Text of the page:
I am all for the outing of the hideous skeletons in our historical closet. In a previous column (see "Breed and Weed," April 16, 2003), I called for Gov. Gary Locke to prod the state to make official amends for the state's involvement in the eugenics movement—policies and laws that advocated selective breeding and the elimination of "inferior" people for the sake of public health. Washington was one of the first states to authorize forced sterilization of "degenerates" to clean up the gene pool. Under the state's eugenics laws, some 700 Washingtonians were sterilized in the name of social "hygiene." More than 2,600 Oregonians met the same fate under a similar law passed in response to a gay-sex sandal in Portland. Long before the Nazis were getting rid of "perverts," the U.S. was leading the way, and the Pacific Northwest was leading the U.S.
Making amends is not about demanding reparations. It's about asking for public recognition of wrongs, especially those perpetrated by the state. Many states have simply and publicly apologized for their eugenics practices—and facilitated a public discussion of what happened and why.
Our region has many ugly episodes in its past: forced ice-pick lobotomies (the procedure was "invented" here at Western State mental hospital); radiation testing on the genitals of inmates at the Washington State Penitentiary in Walla Walla; wiping out animal populations (e.g., beaver, salmon) to deny livelihoods to resident Native Americans; spreading diseases like small pox to the Indians; forcible banishment of the Chinese from Seattle; internment of Japanese civilians during World War II; release of radiation from the Hanford Nuclear Reservation that poisoned unknowing "downwinders."
Later this week, the state is embarking on a perfect example of attempting to publicly hash out a historic wrong. On Friday, Dec. 10, a "Historical Court of Justice" will convene at the Washington State History Museum in Tacoma to retry the case of Nisqually Indian Chief Leschi, who was active in the Indian uprising in the Washington Territory in the mid-1850s. Leschi led the attack in the original "battle in Seattle" in 1856. He was later accused—some say falsely—and convicted of the murder of a colonel in the Washington territorial militia, A.B. Moses. The case resonates today because some of the issues echo those of our era, especially controversial practices in response to the so-called war on terror. Was Leschi a prisoner of war who lawfully killed an enemy combatant? Or was he essentially a terrorist who, if he did not commit the act himself (and there is doubt that he was even present at Moses' killing), certainly led and condoned the native "rebellion" against white settlers? Was he lawfully protecting his homeland from invaders who lied, cheated, and stole his land? Should he have been tried, and if so, did he get a fair trial?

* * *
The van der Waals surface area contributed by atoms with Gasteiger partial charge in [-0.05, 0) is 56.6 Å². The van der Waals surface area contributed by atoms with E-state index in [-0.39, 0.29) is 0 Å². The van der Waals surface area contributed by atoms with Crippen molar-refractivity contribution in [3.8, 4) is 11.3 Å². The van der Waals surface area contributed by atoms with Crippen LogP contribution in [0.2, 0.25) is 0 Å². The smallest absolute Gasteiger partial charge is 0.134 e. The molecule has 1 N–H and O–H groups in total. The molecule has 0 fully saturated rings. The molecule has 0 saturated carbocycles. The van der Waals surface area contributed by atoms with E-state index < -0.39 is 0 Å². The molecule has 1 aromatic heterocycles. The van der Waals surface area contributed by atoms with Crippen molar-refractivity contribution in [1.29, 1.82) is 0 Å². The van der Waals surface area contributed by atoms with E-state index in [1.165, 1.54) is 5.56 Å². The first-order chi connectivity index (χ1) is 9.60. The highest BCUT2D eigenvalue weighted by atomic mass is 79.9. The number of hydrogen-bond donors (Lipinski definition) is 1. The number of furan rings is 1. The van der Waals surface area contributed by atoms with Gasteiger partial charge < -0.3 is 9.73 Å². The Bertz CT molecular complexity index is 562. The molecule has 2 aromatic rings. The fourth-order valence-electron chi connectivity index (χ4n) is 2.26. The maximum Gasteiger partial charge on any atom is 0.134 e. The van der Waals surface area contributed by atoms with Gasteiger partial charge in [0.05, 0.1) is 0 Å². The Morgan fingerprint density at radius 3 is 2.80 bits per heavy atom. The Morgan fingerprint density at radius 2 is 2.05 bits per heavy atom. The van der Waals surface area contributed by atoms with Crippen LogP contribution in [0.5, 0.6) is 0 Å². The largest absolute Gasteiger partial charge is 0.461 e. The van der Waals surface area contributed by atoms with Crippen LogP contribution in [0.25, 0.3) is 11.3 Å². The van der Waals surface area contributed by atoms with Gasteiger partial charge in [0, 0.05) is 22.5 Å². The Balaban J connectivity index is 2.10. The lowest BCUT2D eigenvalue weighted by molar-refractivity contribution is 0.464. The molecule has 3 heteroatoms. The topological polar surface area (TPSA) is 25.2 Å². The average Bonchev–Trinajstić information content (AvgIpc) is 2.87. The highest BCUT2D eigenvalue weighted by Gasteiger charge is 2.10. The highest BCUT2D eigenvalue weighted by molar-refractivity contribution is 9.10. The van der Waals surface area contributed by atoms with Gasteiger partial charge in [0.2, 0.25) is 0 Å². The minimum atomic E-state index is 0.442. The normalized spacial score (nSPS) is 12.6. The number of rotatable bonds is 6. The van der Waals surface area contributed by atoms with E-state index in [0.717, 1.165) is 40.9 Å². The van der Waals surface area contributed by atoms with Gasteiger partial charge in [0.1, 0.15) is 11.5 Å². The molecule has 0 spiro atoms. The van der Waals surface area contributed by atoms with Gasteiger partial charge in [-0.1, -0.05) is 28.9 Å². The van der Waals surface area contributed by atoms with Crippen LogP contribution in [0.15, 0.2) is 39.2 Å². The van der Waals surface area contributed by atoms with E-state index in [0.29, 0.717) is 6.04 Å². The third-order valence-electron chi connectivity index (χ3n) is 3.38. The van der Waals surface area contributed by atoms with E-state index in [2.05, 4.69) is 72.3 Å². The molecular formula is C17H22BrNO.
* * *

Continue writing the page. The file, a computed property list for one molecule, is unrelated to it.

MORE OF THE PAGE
Then, as now, the "war" was racially charged. Many historians—and not a few contemporary pioneers—believed that the execution of Leschi amounted to a legal lynching done to exact revenge for Indian depredations during the Indian War. And don't think that it wasn't a violent, brutal time: Settlers and Indians alike were monstrously murdered and mutilated.
One killing that might have helped set the mood among settlers was the murder, in 1857, of Isaac Ebey, one of Puget Sound's most prominent citizens. Leschi had nothing to do with this case, but it's indicative of the kind of frightening climate the pioneers lived in. Ebey was attacked and beheaded on the front porch of his Whidbey Island home while his family fled out the back window of the cabin. The killers were a band of Indian raiders from Alaska who sought to kill a white man in revenge for the killing of one of their chiefs by the U.S. Navy at Port Gamble the year before. Ebey, like Moses, was a colonel in the local militia. He was also a legislator, businessman, and, at one time, perhaps the most powerful federal appointee in the territory. His killing inflamed Puget Sound's white residents, even more so because his killers were never caught. (They escaped to their village in Russian territory.) But it was an act that stirred fear and hostility among people reared on the biblical precept of "an eye for an eye" and who well knew that many of the region's natives, too, lived by that code.
At times, the frontier struggle amounted to a guerrilla war of the kind that earlier had inspired an 18th-century French participant in the frontier French and Indian War to observe: "Nous sommes tous sauvages"—we are all savages.
The "retrial" of Leschi will be a forum for exploration of these issues. Even though there were many settlers who thought Leschi innocent or wrongly executed, we can now benefit from 150 years of history and apply our modern lens to long-ago events. I think the "Historical Court of Justice," an idea hatched by state Supreme Court Justice Gerry Alexander, who will preside, is terrific. It could be a model of how to deal with other historical events—injustices or cold cases that remain unresolved or unsolved. It's a way to educate the public but also a way to examine what we're doing now and perhaps a path to reconciliation. Are we repeating injustices? Have we learned anything in 150 years? Does the Leschi case offer a way for us to see, in a new light, what is going on at Guantánamo Bay, in the streets of Iraq, on death row in Texas, in Israel and Gaza, on Indian reservations across America?
Learning from the past isn't a matter of simply reading the history books. Sometimes we need to grab the past by the lapels and give it a good shake.